March 1, 2022

Mental and Emotional Health Issues are Part of Every Company, Including Yours

By Paul Bieber

Okay, if you are part of business in the U.S., some 30% of your workforce left in the last year. Some left for financial improvement, some for benefits and some just left, baffling your thoughts. They just walked out or forced you to fire them for no reason that you can understand.

According to experts, 10-15% of the U.S. workforce have emotional or mental problems that interfere with their work, some daily and some on a non-predictable basis. Sometimes you see these problems and just write them off to “having a bad day.” Other days, you send someone home for the balance of the day to clear their head and come back tomorrow, all charged up and ready to work.

Very few of us in the glass industry are mental health experts. We can sew up a small cut in the field and give a couple of days of light-duty to someone who strained their back. Most of us, including me 35 years ago when I started managing a fabrication company, didn’t think mental health was a product of work relationships or efforts. Fortunately, a lot has been written and taught about since– and many of us have learned.

Here are some behaviors to look for. You should know that every group health policy now includes mental and emotional health as a situation no different than a strained back. This is covered by the group insurance you are already paying for, so make checking with your carrier your first step in offering your employee or co-worker some help.

Here are some warning signs that your employees may not recognize in themselves. In your own subtle way, suggest an employee get professional aid when these signs appear:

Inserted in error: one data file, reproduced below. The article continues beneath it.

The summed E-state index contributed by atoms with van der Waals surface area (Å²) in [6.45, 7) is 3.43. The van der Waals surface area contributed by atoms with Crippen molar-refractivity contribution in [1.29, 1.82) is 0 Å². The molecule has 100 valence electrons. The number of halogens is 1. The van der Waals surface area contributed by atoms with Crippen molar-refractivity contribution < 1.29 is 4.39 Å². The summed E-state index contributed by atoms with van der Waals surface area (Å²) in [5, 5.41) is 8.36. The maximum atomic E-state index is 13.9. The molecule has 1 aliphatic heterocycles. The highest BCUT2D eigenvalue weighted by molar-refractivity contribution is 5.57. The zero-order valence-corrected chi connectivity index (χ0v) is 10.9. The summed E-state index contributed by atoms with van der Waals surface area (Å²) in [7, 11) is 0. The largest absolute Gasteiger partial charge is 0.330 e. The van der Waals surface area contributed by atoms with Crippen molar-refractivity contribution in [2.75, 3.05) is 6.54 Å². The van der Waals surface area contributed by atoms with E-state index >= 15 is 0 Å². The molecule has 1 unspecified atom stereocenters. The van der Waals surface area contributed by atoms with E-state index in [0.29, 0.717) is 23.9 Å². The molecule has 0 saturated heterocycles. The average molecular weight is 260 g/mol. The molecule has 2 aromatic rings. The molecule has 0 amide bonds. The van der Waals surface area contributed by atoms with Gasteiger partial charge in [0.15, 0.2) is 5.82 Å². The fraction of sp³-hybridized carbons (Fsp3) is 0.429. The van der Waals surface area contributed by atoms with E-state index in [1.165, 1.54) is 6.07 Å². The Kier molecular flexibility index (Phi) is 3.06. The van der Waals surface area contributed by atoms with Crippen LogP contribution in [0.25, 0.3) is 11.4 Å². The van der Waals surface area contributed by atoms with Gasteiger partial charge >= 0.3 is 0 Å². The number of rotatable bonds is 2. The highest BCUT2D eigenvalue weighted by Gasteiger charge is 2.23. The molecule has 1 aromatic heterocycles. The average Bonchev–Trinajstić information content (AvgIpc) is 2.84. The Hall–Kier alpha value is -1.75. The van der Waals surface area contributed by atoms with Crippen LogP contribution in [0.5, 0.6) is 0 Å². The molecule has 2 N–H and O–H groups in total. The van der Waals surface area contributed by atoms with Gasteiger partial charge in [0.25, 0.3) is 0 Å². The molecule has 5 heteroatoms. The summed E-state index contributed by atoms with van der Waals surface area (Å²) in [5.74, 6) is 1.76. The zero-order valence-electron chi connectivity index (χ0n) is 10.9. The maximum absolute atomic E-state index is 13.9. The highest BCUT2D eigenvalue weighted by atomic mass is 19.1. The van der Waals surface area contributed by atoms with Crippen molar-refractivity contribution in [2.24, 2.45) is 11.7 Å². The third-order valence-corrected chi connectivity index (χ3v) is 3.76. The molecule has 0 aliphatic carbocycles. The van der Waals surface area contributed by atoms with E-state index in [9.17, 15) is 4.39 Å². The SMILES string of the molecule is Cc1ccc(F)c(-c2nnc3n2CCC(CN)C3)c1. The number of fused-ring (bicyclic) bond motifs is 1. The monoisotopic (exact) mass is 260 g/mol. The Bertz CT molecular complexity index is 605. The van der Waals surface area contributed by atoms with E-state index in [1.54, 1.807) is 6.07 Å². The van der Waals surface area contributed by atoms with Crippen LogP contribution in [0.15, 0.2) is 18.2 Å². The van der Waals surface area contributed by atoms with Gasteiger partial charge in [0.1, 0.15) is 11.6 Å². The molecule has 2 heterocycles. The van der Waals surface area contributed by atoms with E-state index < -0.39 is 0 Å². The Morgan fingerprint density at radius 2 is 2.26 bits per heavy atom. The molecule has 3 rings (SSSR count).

• Eating or sleeping too much or too little;
  • Experiencing severe mood swings that cause problems in relationships;
  • Feeling helpless or hopeless;
  • Feeling unusually confused, forgetful, on edge, angry, upset, worried or scared;
  • Feeling numb or like nothing matters;
  • Having low or no energy;
  • Having persistent thoughts and memories you can’t get out of your head;
  • Having unexplained aches and pains;
  • Hearing voices or believing things that are not true;
  • Inability to perform daily tasks like taking care of your kids, getting to work or school;
  • Pulling away from people and usual activities;
  • Smoking, drinking or using drugs more than usual;
  • Thinking of harming yourself or others; and
  • Yelling or fighting with family or friends.

I can certainly recall events and circumstances covered in this list that neither I nor our management team recognized in our employees. Keep these thoughts in mind. Teach them to all of the leaders in your organization. Call a local mental health advisory group and ask for a speaker at your next leadership meeting. Privately, meet with your team to discuss individuals that may fall into the above criteria. DO NOT approach the person the next day. Ask your insurance company to give you the name of a local provider with whom you can discuss this employee. When you are fairly sure you have an employee in distress, ask the employee to meet with the professional person for an assessment and also advise the employee what your group insurance will cover.

If you ever have an immediate problem at work and don’t know what to do, call 911 and describe the situation. Almost every police department employs mental health professionals. Another choice is the National Suicide Hotline, 800-273-8255. Google “mental health,” and you will see hundreds of providers within your area.

Be sure to contact your insurer and have them visit to do a teaching seminar for your leaders.

And, our afterthought for today: “Don’t worry about the world coming to an end tomorrow. It is already tomorrow in Australia,”- Charles Schulz.